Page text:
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New Jersey Mail Tickets: “It’s Like They Can’t Wait to Vote”



Less than three weeks before the pandemic-era election, which is largely held by mail, Democrats in New Jersey return ballots with tariffs ahead of Republicans in some of the state’s most conservative strongholds.

In the rural north, on the coast of Jersey and in the equestrian state, Democrats are beating Republicans by mail – and the box – in elections where every voter has sent paper ballots to cast by November 3rd.

In Ocean County, where more Republicans live than anywhere else in the state, nearly 39 percent of registered Democrats voted by Wednesday, compared with 25 percent of Republicans, according to county data. Sussex County in rural areas has an almost identical division: More than 39 percent of Democrats returned ballots by Wednesday, compared to 24 percent of Republicans.

While there is a jump in mail voting in many states, New Jersey is one of only four states where the return rate has already eclipsed 25 percent of the state’s total turnout four years ago.

Pollsters, lawmakers and campaign consultants see it as a sign of intensity among Democrats who want to show their dissatisfaction with a polarizing president and a degree of distrust among Republicans in the postal vote, a method President Trump attacks without evidence as ripe for fraud. .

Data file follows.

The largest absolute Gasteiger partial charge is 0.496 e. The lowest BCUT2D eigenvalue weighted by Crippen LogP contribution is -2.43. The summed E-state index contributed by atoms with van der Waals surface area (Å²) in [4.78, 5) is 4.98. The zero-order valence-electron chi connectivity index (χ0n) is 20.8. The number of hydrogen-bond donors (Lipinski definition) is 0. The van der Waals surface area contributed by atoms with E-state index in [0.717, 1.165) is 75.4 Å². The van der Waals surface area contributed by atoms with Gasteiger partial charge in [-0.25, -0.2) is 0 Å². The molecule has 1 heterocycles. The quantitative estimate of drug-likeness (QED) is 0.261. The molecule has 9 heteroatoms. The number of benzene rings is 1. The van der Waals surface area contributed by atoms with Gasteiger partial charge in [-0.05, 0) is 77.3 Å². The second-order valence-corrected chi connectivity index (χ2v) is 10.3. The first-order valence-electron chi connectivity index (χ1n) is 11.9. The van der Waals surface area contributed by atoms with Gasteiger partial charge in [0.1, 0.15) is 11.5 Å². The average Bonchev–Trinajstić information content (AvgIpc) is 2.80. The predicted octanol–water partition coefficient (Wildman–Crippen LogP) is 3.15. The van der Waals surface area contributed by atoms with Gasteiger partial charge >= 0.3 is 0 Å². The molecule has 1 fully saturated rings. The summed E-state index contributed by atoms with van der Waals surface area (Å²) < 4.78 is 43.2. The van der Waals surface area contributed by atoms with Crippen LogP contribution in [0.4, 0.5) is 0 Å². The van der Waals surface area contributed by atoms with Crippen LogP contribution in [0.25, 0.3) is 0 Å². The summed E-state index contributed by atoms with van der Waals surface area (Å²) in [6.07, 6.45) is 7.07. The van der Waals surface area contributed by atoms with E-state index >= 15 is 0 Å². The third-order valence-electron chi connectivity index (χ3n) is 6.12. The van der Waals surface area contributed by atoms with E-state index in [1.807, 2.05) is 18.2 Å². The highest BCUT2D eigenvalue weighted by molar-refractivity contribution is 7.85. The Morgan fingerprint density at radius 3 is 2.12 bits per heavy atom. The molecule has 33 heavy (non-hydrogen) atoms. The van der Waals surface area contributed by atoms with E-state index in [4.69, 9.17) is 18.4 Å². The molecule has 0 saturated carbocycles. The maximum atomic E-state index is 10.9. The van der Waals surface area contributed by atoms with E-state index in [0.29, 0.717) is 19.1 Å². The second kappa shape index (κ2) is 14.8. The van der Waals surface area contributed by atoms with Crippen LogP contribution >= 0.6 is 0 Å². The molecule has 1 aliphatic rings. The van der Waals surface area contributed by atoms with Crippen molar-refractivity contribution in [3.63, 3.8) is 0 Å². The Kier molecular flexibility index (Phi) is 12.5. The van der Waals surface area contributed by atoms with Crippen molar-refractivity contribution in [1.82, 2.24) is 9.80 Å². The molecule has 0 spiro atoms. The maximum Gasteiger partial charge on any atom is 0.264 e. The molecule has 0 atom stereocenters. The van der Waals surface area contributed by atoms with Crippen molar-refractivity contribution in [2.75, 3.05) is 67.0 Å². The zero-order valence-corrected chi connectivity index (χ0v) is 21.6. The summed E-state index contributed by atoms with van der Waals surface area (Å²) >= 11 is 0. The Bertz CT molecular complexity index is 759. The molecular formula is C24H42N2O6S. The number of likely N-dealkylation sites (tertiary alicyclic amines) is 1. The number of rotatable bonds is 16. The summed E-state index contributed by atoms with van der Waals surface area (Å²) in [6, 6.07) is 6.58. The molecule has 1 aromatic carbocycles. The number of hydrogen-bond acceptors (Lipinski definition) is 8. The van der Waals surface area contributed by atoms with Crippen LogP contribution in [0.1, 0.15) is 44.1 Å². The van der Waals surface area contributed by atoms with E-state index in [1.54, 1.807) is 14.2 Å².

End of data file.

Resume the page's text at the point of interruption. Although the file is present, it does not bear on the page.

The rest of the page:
Republican leaders say they expect an influx of personal ballot delivery closer to election day.

“They are very suspicious of the mail,” said Sen. Joseph Penacchio, a Republican chairman of the New Jersey presidential re-election campaign, who advised voters to use boxes. “If you had a $ 100 bill, would you trust to put $ 100 in the mail?” Of course not.”

Yet, two years after the midterm midterm election in which Democrats turned four seats in the state congress, political analysts say the trend of sending mail may offer more problems for Republicans, who are already struggling to stay afloat. a more liberal state.

Before Representative Jeff Van Drew changed parties in December, there was only one Republican representing New Jersey in Congress: Chris Smith, who is in his 20th term. Mr Van Drew, a staunch opponent of the president’s impeachment, is now fighting for his political life against Amy Kennedy, a first-time candidate and former teacher who is married to President John F. Kennedy’s nephew.